2 Samuel 13 – Devotional

2 Samuel 13 – Devotional

Don’t you just love a good love story?!  If you do, 2 Samuel 13 is not it.  This is such a tragic chapter, what happened to 2 Samuel 9?  The number of men who failed to love Tamar is staggering, saddening, and sickening.  What is that number?  Four.  Who are those men?  Amnon, Jonadab, David, and Absalom.  God help us, for these four men are not exceptions to the masses, but are in fact the masses, which once included us (or perhaps still does).  Titus 3:3 reminds us, “For we ourselves were once foolish disobedient, led astray, slaves to various passions and pleasures, passing our days in malice and envy, hated by others and hating one another.”  In 2 Samuel 13, where there is supposed to be love there is only hate, and where there is supposed to be justice there is only partiality.  Let’s take a look.

Tamar is beautiful (2 Sam. 13:1) and a full blooded sister of Absalom (mom was Maacah, 2 Sam. 3:3).  She is also wanted, wanted by her half-brother Amnon, David’s firstborn son (2 Sam. 3:2).  If this seems a bit twisted, that is because it is!  “And Amnon was so tormented that he made himself ill because of his sister Tamar, for she was a virgin, and it seemed impossible to Amnon to do anything to her” (2 Sam. 13:2).  It was said that Amnon loved Tamar (v. 1), but love is first about giving (see John 3:16) and it isn’t self-seeking or joyous at wrongdoing (see 1 Cor. 13:5).  So does Amnon love Tamar, or lust for Tamar?  The text is clear that it was a lust for her all along (vv. 2, 15).

Jonadab, a nephew of King David, and a cousin / friend of Amnon, is a very “wise” man (2 Sam. 3:3), ESV says “crafty man,” but it is not the same word as Genesis 3:1.  Jonadab knew the course of action to take to help his cousin, Amnon, rape his other cousin, Tamar.  He can make any plan succeed, no matter how despicable it may be.  The plan is crafted for Tamar and Amnon to be alone, so Amnon can “do anything to her” (2 Sam. 13:2).  Jonadab is a dangerous individual.  “He is dangerous because he has skill without scruple, wisdom without ethics, insight without integrity” (Dale Ralph Davis, 2 Samuel Out of Every Adversity, 169).  The man lacks any sort of moral gauge and is void of any godly character, much like Amnon, which may be the reason they got along so well.  The only one with sense in this whole chapter is Tamar.  Too bad she is ignored by Amnon (v. 14a, 16b), silenced by Absalom (v. 20), and neglected by her father (v. 21).  Only she seemed to know that brothers weren’t to lie with, let alone rape, their own sister (see Leviticus 18:9). 

Amnon rapes Tamar.  Let that sink in.  The Bible doesn’t skid around texts that you aren’t going to find in children’s storybooks (see Genesis 38 another).  It faces them head on.  Nathan’s prophecy is unfolding right before our eyes (2 Sam. 12:7-12).  The sins of David are repeated by his own sons.  David sinned with Bathsheba, and Amnon sins against Tamar.  David has Uriah murdered, and Absalom kills Amnon.  A parable is told to David by Nathan, and then another by the woman of Tekoa (2 Sam. 14).  There are many connections to the book of Genesis as well, though space doesn’t permit much discussion now.  Tamar was the daughter-in-law of Judah, who dressed as a prostitute and slept with Judah, since he failed to give his youngest son to her after his two older, wicked, sons died (Genesis 38).  Judah fed his sinful desires with a “prostitute,” whereas Joseph resisted the advances of Potiphar’s wife (Gen. 39:8-10).  Both Amnon and Potiphar’s wife said, “Lie with me” (Gen. 39:7, 12; 2 Sam. 13:11).  Joseph would not listen to Potiphar’s wife, tragically, Tamar is ignored (Gen. 39:8-10; 2 Sam. 13:14a, 16b).  After Tamar leaves Amnon she tears the sleeves of her long robe, the same word used to describe Joseph’s coat of many colors that was stripped from him (Genesis 37:3, 23; 2 Sam. 13:18, 19).  The point in it all seems to highlight David as one more like Judah (think Genesis 37-38) and not like Joseph.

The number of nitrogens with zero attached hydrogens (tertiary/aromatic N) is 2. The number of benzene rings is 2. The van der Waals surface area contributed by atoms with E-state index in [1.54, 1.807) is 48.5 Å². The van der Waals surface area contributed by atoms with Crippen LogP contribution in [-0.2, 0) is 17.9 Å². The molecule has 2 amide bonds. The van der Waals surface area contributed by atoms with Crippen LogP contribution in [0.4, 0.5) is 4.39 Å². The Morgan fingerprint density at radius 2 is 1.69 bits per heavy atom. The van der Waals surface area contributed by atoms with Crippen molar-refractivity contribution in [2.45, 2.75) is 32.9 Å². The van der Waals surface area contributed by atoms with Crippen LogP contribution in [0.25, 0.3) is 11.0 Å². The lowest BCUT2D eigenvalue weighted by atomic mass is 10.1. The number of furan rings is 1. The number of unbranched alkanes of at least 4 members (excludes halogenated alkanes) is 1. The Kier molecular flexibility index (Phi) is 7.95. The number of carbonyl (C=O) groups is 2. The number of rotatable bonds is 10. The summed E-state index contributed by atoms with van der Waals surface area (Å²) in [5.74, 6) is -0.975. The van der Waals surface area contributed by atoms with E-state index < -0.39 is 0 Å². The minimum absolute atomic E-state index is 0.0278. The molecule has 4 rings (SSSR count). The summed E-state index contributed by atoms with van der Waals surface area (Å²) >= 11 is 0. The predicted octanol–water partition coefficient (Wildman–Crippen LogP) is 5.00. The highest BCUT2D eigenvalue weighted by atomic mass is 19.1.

Amnon is a fool (2 Sam. 13:13), the Hebrew word here means, a wicked or godless one.  He does an “outrageous thing” (v. 12), just like the men of Benjamin had done (see Judges 20:6, 10), as did Shechem with Dinah (see Genesis 34:7).  Amnon is likely to be familiar with these other examples when Tamar uses the language but it doesn’t slow his hungering lust.  David gets angry but seems unwilling to carry forth justice on his firstborn son.  Tamar is oppressed and afflicted and David ignores her.  This is not how Yahweh’s anointed is to act.  Here, rather than taking his cues from Yahweh as King (see Psalm 146:5-9) he places fatherly love for Amnon over the justice of Yahweh, and in that is more like Eli (see 1 Samuel 2:29).  He also places love for Amnon over his love for Tamar.  Absalom silences his sister (v. 20) and takes vengeance on his brother (vv. 28-29).  Not one of the four men we looked at does good, no not one.

This is likewise each of our conditions (see Romans 3:9-18).  Remember Titus 3:3 above?  What hope do any of us have?  Thankfully Titus 3 has more than three verses.  “But when the goodness and loving kindness of God our Savior appeared, He saved us, not because of works done by us in righteousness, but according to His own mercy, by the washing of regeneration and renewal of the Holy Spirit, whom He poured out on us richly through Jesus Christ our Savior, so that being justified by His grace we might become heirs according to the hope of eternal life” (Titus 3:4-7).